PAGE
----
« A positive impact does not make up for a negative impact and it is necessary to conduct a thorough, 360-degree analysis of all of a company’s impacts.»
The path to positive impact begins with intentionality: the company has a clear intention to achieve its goals and is able to articulate exactly the strategy to get there.
PAIs (Principal Adverse Impacts) are a set of detailed indicators for assessing the negative impacts of companies. However, they do not capture the full scope of the impact. Companies should use a set of indicators and track their progress to make the desired transformation tangible. For example, if a fund sets out to improve access to clean, affordable energy, PAIs do not measure the progress made toward better access to energy.
To measure a positive contribution, we must therefore use other standardized impact indicators, such as those proposed by IRIS+. For example, for a renewable energy company, these impact indicators could take the following forms :
- Calculating energy savings per product sold (in KWh) ;
- Study of the variation in GHG reductions per product sold or service rendered (metric tons);
- Evaluation of the percentage of savings on the household energy budget.
« This critical moment in the implementation of the regulation is an opportunity to establish robust best practices.»
Impact measurement requires a precise and explicit vocabulary, which will require a high level of knowledge from the actors.
The information provided must be clear and complete; evidence must also be provided. Impact measurement should provide a realistic and honest picture of the impact of an organization, its activities, and its projects, to enable informed and educated decision-making by stakeholders. It is in part by creating a clear, transparent and standardized measure that consumers will regain confidence in sustainable investments and funds.
Do Not Significant Harm
DNSH (Do Not Significant Harm) is one of the fundamental principles of SFDR. The concept here is simple: an activity cannot contribute positively and therefore be qualified as “sustainable” if, at the same time, it harms.
Let’s take a concrete example to illustrate this principle with the Danish wind turbine company Vestas. 100% of Vestas’ turnover contributes to increasing the share of renewable energy in the global energy mix (SDG 7.2), which at first glance seems very positive. However, the company must analyze the negative environmental and social impacts of wind turbines on biodiversity, prove its good management of the recycling of blades at the end of their life, evaluate the use of rare earth minerals, and problematic minerals, ensure the respect of human rights, etc. Indeed, these elements can potentially affect the DNSH indicator and offset the positive effect of the contribution.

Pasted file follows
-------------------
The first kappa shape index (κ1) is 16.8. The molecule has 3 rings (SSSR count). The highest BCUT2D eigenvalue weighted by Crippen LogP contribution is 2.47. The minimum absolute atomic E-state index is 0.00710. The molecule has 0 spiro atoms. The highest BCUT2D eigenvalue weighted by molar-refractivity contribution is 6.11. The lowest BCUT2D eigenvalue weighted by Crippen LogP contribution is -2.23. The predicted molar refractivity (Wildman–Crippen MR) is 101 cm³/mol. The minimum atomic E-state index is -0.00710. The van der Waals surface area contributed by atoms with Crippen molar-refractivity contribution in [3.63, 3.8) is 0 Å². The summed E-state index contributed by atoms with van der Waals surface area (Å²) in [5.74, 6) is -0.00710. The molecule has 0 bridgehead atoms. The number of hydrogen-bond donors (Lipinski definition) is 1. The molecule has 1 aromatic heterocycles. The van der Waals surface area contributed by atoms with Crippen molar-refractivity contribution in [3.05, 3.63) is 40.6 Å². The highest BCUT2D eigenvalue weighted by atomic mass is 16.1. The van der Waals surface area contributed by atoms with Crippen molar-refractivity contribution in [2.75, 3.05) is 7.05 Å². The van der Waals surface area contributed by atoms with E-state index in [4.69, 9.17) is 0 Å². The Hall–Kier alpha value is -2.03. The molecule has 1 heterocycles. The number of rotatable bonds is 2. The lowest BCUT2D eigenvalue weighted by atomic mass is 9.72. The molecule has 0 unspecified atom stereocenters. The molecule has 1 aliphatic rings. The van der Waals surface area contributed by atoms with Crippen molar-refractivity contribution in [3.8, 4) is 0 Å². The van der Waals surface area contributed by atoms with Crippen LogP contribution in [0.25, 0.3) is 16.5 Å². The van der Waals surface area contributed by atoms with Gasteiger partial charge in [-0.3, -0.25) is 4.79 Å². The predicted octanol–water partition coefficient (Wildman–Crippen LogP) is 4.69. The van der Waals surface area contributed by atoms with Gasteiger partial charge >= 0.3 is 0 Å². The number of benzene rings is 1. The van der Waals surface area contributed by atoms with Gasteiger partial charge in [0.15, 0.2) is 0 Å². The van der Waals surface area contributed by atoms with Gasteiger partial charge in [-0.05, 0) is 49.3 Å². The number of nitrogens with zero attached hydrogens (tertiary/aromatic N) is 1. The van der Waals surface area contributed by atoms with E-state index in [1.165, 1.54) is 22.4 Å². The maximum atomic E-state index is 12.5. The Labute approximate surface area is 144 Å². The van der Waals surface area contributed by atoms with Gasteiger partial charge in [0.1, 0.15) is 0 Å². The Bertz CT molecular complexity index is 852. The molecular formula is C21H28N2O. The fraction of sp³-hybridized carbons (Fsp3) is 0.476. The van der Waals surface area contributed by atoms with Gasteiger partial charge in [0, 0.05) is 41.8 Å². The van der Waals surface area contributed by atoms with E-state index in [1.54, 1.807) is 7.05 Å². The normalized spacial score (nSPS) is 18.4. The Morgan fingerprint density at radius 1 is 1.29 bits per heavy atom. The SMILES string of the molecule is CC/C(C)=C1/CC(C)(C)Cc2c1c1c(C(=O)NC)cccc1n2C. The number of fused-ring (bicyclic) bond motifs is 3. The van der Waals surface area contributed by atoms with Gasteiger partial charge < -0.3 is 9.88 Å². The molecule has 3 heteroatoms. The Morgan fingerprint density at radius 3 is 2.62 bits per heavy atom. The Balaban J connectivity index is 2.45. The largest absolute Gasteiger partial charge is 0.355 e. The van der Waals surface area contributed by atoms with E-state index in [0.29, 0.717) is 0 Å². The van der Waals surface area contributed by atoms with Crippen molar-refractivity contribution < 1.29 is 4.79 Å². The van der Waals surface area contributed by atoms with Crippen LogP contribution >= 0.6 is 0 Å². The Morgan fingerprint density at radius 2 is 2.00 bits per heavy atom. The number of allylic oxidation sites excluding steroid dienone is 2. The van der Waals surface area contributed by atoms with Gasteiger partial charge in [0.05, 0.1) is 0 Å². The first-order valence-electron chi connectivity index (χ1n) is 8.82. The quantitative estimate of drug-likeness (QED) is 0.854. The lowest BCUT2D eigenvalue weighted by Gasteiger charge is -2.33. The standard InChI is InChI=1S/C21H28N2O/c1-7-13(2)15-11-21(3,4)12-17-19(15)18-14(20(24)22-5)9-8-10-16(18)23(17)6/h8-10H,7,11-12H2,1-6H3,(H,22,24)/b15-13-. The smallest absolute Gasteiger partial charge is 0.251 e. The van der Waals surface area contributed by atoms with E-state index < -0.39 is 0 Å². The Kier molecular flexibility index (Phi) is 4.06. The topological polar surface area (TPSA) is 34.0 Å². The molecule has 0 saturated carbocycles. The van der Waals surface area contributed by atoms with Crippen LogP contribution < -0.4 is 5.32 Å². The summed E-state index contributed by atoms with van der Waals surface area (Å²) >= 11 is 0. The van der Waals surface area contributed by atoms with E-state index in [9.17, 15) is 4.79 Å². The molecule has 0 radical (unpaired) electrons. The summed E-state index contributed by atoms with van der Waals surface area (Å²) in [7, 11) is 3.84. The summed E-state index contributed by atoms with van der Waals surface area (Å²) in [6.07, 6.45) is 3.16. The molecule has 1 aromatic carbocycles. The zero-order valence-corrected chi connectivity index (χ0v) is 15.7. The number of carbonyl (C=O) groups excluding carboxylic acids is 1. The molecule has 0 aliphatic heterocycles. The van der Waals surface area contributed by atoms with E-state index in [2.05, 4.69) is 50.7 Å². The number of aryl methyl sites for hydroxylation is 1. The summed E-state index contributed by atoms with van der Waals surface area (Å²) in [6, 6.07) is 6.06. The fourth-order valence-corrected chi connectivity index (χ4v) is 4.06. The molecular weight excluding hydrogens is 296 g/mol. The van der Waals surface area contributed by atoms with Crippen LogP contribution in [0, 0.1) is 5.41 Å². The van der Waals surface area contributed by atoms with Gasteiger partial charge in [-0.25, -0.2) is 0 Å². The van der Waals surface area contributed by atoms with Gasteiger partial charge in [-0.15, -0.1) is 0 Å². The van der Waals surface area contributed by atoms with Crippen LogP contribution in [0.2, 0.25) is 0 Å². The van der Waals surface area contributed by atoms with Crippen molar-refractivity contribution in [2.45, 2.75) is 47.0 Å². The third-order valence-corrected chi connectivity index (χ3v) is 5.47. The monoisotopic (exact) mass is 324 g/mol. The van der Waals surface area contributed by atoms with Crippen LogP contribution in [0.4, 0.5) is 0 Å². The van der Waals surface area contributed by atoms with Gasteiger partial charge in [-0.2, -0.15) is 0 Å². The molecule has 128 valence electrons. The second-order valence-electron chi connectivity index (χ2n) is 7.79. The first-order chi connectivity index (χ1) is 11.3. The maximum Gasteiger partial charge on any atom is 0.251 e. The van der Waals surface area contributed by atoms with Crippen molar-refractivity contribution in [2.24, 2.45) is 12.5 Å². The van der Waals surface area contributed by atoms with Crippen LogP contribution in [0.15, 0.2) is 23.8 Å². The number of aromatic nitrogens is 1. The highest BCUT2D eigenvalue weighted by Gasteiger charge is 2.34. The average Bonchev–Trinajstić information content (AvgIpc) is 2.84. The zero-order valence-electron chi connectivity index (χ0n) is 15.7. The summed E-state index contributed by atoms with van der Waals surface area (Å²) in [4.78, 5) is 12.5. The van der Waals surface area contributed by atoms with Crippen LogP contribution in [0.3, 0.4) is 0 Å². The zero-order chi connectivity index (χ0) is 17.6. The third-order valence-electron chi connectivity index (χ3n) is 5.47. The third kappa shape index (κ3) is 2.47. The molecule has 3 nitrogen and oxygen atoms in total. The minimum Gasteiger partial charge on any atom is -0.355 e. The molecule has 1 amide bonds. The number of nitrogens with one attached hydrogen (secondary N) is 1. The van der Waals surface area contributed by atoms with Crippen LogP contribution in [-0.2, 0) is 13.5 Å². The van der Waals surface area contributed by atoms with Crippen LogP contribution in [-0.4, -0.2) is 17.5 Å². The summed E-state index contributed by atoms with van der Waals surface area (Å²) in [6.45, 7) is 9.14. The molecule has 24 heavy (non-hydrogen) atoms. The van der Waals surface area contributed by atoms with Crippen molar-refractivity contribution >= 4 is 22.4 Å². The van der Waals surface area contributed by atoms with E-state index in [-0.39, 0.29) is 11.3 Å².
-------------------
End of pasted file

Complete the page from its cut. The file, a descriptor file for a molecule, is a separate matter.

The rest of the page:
An ESG analysis of these DNSHs still focuses too much on whether a company has internal policies and procedures in place to prevent these negative impacts from materializing. While it is obviously important to answer this question, it turns out that this data only informs the efforts to implement these practices.
The DNSH principle is at the heart of impact measurement, which stipulates that just because a company contributes positively to the SDGs does not mean that it can ignore its negative impacts. Indeed, a positive impact does not compensate for a negative impact and it is necessary to conduct an in-depth, 360° analysis of all of a company’s impacts.
In order to best analyze the DNSH, beyond validating whether the company has implemented internal policies and procedures on these subjects, impact measurement recommends an in-depth evaluation of the real impacts and results of these practices. Let’s take the example of a company that provides X training. The ESG analysis will only note that the company provides formal training to 451 employees, whereas the impact analysis will determine that the company provides formal training to 451 employees, analyze the scope of the training, assess the results in terms of learning and skills acquired on the job, and then reassess them over time. These concepts are not new and are reflected in the world’s largest consensus on impact measurement and management, such as the Impact Management Platform. Confidence in sustainable funds will only return when consumers are no longer confronted with scandals such as those of Orpéa or Téléperformance, due to the flagrant underestimation of some of their negative impacts. To do this, ESG analysis must move from phase 1 (creation) to phase 2 (maturity), by progressively moving towards impact measurement.
While calls for clarity have multiplied in the sector in recent weeks, notably to specify what is considered a sustainable investment, this vagueness should not be an excuse for inaction, quite the contrary. Reputational risks are not inevitable and can be anticipated with the right tools.
This critical moment in the implementation of the regulation is an opportunity to create best practices, to put forward already proven methods, to get inspired and to collaborate in order to develop practices that meet the ambition of the SFDR.
With the right approach, investors can allocate funds to companies with a positive impact and steer them away from those with a negative impact, thus avoiding the scandals of recent months and the loss of confidence that inevitably follows. Of course, the road to regaining confidence will be long. But the stakes for asset managers are so high that it seems obvious that they will devote some of their time to the search for tools that will lead them to more rigour, more transparency, and therefore more trust.